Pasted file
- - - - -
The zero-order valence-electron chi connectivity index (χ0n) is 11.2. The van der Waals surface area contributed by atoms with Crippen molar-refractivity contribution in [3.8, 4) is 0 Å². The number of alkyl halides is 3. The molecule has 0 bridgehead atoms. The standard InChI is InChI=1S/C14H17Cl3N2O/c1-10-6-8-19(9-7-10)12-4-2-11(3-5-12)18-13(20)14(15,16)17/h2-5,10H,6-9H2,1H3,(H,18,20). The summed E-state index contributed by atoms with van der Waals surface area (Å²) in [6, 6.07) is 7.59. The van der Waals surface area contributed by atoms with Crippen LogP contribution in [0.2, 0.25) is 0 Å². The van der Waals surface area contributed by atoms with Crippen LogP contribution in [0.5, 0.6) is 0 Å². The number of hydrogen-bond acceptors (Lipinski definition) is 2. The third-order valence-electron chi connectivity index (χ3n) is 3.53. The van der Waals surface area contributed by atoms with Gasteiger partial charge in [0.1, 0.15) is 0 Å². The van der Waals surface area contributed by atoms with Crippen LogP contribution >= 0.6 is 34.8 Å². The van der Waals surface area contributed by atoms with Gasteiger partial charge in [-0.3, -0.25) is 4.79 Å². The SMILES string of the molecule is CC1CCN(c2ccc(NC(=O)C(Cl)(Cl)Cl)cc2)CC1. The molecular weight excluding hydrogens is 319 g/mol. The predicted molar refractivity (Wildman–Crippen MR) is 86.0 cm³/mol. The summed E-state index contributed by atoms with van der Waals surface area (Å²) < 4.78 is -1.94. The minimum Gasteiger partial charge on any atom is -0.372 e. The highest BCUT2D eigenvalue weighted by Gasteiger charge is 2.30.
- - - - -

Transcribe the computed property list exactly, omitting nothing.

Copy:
The zero-order valence-electron chi connectivity index (χ0n) is 11.2. The van der Waals surface area contributed by atoms with Crippen molar-refractivity contribution in [3.8, 4) is 0 Å². The number of alkyl halides is 3. The molecule has 0 bridgehead atoms. The standard InChI is InChI=1S/C14H17Cl3N2O/c1-10-6-8-19(9-7-10)12-4-2-11(3-5-12)18-13(20)14(15,16)17/h2-5,10H,6-9H2,1H3,(H,18,20). The summed E-state index contributed by atoms with van der Waals surface area (Å²) in [6, 6.07) is 7.59. The van der Waals surface area contributed by atoms with Crippen LogP contribution in [0.2, 0.25) is 0 Å². The van der Waals surface area contributed by atoms with Crippen LogP contribution in [0.5, 0.6) is 0 Å². The number of hydrogen-bond acceptors (Lipinski definition) is 2. The third-order valence-electron chi connectivity index (χ3n) is 3.53. The van der Waals surface area contributed by atoms with Gasteiger partial charge in [0.1, 0.15) is 0 Å². The van der Waals surface area contributed by atoms with Crippen LogP contribution >= 0.6 is 34.8 Å². The van der Waals surface area contributed by atoms with Gasteiger partial charge in [-0.3, -0.25) is 4.79 Å². The SMILES string of the molecule is CC1CCN(c2ccc(NC(=O)C(Cl)(Cl)Cl)cc2)CC1. The molecular weight excluding hydrogens is 319 g/mol. The predicted molar refractivity (Wildman–Crippen MR) is 86.0 cm³/mol. The summed E-state index contributed by atoms with van der Waals surface area (Å²) < 4.78 is -1.94. The minimum Gasteiger partial charge on any atom is -0.372 e. The highest BCUT2D eigenvalue weighted by Gasteiger charge is 2.30.